Over the last 30 years, increased carbon dioxide (CO2) has boosted plant growth by an amount equal to twice the size of Australia (18 million km²).

Plants use carbon dioxide as food to fuel their growth by turning it into sugar. When there is more carbon dioxide plants produce more sugar in a process known as CO2 fertilisation.

An international team of researchers has looked at what drove the increase in plant growth between 1982 and 2009, and found that CO2 was the main culprit.

They estimate that up to half the world's land is becoming greener as a result.

The authors also note that the greening could fundamentally change the cycling of water and carbon in the climate system.

“The global greening trend we report is perhaps the most compelling evidence yet showing that human activities are affecting every corner of the globe and that humans are now a major force in shaping how the Earth is functioning. Yes, we are indeed in the Anthropocene,” says Pep Canadell, CSIRO Research Scientist, and Executive Director of the Global Carbon Project.

The study -“Greening of the Earth and its Drivers” - has been published in the journal Nature Climate Change.

It shows significant greening of up to half of the Earth’s vegetated lands, based on data from the NASA-­MODIS and NOAA-­AVHRR satellite sensors of the past 33 years.

“We were able to tie the greening largely to the fertilizing effect of rising atmospheric CO2 concentration by tasking several computer models to mimic plant growth observed in the satellite data” says co-­author Prof Ranga Myneni from Boston University.

Burning oil, gas, coal and wood for energy releases CO2 in to the air.

The amount of CO2 in the air has been increasing since the industrial age and currently stands at a level not seen in at least half-­a-­million years. It is the chief driver of increased climate variability.

Professor Derek Eamus, a Professor of Environmental Sciences at the University of Technology Sydney, says it is a very significant development.

Dr Eamus said; “The satellite data are available back to 1982 and therefore allow Zhu and colleagues to address the question – have there been any consistent trends in changes in the amount of leaf area in canopies?”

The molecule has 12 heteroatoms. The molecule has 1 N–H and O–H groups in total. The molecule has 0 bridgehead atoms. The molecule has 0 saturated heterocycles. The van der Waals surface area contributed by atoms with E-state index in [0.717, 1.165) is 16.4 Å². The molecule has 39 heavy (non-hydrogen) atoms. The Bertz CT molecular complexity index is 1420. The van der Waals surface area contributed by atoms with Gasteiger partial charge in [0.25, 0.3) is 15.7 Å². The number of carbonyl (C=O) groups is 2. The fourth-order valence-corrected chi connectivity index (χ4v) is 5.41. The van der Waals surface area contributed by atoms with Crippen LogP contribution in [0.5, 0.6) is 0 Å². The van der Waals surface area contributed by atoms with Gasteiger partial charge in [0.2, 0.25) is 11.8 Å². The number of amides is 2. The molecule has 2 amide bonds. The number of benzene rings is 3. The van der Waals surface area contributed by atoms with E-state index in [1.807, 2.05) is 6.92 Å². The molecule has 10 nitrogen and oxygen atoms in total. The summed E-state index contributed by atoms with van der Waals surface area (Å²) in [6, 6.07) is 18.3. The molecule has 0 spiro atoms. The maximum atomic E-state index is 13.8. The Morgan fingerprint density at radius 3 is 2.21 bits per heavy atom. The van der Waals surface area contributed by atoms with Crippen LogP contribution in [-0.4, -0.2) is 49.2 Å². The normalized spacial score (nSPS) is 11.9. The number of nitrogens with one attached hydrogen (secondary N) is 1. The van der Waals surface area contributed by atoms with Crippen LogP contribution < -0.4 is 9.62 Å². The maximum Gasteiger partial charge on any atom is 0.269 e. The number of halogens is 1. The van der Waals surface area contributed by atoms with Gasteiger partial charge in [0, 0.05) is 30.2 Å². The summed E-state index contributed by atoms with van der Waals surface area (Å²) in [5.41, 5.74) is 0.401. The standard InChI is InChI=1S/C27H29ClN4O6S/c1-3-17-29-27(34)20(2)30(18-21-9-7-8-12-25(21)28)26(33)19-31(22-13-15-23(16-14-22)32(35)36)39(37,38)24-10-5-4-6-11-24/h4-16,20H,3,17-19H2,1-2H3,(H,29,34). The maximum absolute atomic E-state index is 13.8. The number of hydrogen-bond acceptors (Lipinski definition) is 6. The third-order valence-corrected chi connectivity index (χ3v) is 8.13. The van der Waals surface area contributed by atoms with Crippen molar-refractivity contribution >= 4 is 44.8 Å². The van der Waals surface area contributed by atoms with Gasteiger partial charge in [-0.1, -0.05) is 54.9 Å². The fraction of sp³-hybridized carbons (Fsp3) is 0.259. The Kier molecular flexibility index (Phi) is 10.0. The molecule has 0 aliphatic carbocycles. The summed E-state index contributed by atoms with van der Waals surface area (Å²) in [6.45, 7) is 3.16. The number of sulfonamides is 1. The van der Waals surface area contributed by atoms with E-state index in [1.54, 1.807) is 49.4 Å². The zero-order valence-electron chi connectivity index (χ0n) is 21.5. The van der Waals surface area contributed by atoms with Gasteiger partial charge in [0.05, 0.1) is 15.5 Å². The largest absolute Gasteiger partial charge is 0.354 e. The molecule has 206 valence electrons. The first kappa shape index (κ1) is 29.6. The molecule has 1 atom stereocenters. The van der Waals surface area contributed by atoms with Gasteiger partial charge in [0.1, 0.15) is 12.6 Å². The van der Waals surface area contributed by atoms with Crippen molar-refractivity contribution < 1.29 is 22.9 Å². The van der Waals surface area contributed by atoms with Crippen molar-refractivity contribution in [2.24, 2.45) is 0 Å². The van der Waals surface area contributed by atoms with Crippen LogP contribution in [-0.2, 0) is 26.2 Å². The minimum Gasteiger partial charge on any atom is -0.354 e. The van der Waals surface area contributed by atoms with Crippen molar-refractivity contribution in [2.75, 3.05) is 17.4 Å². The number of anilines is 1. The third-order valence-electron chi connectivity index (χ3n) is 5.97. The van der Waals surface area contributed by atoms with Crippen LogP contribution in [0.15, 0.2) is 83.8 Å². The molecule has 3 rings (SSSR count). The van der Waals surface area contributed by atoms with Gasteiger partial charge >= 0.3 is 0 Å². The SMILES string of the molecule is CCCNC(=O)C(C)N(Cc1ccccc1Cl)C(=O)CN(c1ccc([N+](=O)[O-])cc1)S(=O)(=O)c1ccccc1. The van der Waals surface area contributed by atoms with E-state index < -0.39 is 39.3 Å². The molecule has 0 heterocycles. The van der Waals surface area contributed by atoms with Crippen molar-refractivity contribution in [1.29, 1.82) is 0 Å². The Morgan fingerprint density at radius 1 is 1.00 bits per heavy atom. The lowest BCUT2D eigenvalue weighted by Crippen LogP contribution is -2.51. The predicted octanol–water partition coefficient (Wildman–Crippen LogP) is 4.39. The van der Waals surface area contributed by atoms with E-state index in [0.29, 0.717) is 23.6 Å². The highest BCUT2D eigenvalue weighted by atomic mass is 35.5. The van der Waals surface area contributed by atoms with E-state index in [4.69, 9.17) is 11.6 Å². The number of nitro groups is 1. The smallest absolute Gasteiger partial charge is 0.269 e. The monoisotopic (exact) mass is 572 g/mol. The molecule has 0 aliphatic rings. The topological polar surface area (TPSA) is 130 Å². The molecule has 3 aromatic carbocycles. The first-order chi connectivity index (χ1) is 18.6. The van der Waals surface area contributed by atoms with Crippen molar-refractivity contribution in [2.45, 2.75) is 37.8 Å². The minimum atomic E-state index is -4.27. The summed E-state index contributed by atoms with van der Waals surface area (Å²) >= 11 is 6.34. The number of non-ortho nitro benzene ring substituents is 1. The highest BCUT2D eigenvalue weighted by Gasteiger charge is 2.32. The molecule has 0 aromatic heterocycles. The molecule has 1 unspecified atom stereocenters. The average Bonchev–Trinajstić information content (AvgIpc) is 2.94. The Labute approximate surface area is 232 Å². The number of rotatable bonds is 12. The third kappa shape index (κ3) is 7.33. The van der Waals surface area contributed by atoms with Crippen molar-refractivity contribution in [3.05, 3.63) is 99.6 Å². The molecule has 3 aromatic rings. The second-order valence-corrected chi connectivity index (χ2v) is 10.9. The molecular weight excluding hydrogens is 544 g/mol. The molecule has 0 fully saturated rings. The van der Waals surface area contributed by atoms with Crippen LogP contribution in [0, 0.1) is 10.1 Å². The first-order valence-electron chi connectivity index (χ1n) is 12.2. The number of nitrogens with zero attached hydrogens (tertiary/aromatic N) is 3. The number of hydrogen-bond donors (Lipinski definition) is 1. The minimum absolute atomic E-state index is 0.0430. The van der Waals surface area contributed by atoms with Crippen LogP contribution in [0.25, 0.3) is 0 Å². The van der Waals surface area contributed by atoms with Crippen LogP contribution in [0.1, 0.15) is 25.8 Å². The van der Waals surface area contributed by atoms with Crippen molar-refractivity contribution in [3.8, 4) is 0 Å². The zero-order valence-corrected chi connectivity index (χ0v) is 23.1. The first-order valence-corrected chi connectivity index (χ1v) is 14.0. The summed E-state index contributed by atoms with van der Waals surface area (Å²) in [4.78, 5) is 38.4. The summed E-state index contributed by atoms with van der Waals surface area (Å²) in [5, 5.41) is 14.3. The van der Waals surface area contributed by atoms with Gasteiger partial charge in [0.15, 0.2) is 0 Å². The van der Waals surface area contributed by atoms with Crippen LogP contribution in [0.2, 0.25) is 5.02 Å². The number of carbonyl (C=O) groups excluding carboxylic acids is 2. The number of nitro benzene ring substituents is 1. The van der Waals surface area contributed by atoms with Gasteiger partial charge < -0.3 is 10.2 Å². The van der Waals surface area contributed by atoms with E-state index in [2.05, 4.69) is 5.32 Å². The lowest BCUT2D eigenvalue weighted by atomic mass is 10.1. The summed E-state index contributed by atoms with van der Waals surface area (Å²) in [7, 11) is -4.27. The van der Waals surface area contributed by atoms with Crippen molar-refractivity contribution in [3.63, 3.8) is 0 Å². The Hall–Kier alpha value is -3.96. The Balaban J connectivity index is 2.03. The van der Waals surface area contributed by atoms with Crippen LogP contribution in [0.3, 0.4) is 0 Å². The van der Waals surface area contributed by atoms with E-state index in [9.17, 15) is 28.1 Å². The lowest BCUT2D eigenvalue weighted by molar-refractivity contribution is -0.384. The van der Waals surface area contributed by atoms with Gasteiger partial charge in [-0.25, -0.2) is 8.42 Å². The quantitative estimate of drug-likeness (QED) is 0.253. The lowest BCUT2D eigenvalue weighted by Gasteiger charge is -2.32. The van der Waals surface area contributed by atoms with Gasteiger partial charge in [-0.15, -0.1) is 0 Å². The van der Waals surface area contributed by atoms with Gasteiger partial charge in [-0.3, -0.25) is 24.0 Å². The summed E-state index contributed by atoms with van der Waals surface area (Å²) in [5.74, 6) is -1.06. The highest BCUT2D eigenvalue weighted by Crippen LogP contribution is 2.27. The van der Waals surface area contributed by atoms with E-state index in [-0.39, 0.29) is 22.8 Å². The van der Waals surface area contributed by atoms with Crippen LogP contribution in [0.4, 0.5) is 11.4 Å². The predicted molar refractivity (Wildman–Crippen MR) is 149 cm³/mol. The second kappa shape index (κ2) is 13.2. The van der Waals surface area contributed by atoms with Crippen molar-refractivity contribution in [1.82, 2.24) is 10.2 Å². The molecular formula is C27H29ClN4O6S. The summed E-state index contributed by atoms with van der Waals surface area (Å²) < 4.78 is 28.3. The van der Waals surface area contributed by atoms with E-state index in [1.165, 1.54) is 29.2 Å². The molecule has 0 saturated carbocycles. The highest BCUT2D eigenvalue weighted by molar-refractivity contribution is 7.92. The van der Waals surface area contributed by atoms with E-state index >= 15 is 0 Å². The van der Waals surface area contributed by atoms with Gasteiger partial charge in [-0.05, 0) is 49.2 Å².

“This is an important question because the amount of leaf area present determines how much sunlight is absorbed by vegetation. The more leaf area present, the larger the amount of sunlight absorbed. This in turn, determines how much carbon is taken up by vegetation and hence how much growth (of trees, of crops, of pasture grasses) occurs each year.

“These authors were able to show that there was a persistent and widespread increase in the number of leaves... [and] were also able to demonstrate using models, that most of this increase was the result of the increase in CO2 concentration in the atmosphere that has occurred in the past 35 years.”

Dr Eamus said a key feature of the work was the “examination of the potential impacts of changes in nitrogen deposition to soils and the impacts of land-use change by running multiple models several times with changes to individual factors made one-at-a-time”.

“Using this approach they showed that while changes in CO2 concentration accounted for 70 per cent of the increase in leaf area, changes in nitrogen deposition and climate changes accounted for a further 9 and 8 per cent respectively.

“This is an important contribution to the study of how vegetation responds to increased atmospheric CO2.

“What might this mean for Australia landscapes? One potential impact is a stimulation of so-called ‘woody-thickening’ whereby the number of trees across Australian landscapes will increase.

“This increases the amount of carbon locked-up in biomass but potentially can reduce the growth of pasture grasses that support our beef and sheep industries.

“This woody thickening is being seen globally, as well as in Australia.”